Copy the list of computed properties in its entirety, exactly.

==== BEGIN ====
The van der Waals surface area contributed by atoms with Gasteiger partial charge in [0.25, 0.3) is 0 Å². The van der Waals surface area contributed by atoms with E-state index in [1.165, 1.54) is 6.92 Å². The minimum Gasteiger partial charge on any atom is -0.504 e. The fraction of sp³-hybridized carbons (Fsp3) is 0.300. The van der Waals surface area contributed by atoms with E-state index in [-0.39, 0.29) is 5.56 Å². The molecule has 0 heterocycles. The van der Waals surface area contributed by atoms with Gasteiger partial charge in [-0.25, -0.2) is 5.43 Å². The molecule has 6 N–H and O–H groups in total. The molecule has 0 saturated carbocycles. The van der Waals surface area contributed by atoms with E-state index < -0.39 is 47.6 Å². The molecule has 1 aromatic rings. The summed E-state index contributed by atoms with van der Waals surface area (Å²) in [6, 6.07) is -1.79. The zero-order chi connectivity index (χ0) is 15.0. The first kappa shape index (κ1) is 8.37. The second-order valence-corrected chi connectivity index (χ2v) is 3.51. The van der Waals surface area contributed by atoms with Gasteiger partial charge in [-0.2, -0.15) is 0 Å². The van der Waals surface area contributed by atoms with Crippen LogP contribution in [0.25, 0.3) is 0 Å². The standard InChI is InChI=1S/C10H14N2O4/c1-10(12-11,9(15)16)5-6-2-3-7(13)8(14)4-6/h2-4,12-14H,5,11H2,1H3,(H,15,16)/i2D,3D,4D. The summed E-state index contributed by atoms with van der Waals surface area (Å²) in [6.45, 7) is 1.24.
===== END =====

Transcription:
The van der Waals surface area contributed by atoms with Gasteiger partial charge in [0.25, 0.3) is 0 Å². The van der Waals surface area contributed by atoms with E-state index in [1.165, 1.54) is 6.92 Å². The minimum Gasteiger partial charge on any atom is -0.504 e. The fraction of sp³-hybridized carbons (Fsp3) is 0.300. The van der Waals surface area contributed by atoms with E-state index in [-0.39, 0.29) is 5.56 Å². The molecule has 0 heterocycles. The van der Waals surface area contributed by atoms with Gasteiger partial charge in [-0.25, -0.2) is 5.43 Å². The molecule has 6 N–H and O–H groups in total. The molecule has 0 saturated carbocycles. The van der Waals surface area contributed by atoms with E-state index < -0.39 is 47.6 Å². The molecule has 1 aromatic rings. The summed E-state index contributed by atoms with van der Waals surface area (Å²) in [6, 6.07) is -1.79. The zero-order chi connectivity index (χ0) is 15.0. The first kappa shape index (κ1) is 8.37. The second-order valence-corrected chi connectivity index (χ2v) is 3.51. The van der Waals surface area contributed by atoms with Gasteiger partial charge in [-0.2, -0.15) is 0 Å². The van der Waals surface area contributed by atoms with Crippen LogP contribution in [0.25, 0.3) is 0 Å². The standard InChI is InChI=1S/C10H14N2O4/c1-10(12-11,9(15)16)5-6-2-3-7(13)8(14)4-6/h2-4,12-14H,5,11H2,1H3,(H,15,16)/i2D,3D,4D. The summed E-state index contributed by atoms with van der Waals surface area (Å²) in [6.45, 7) is 1.24.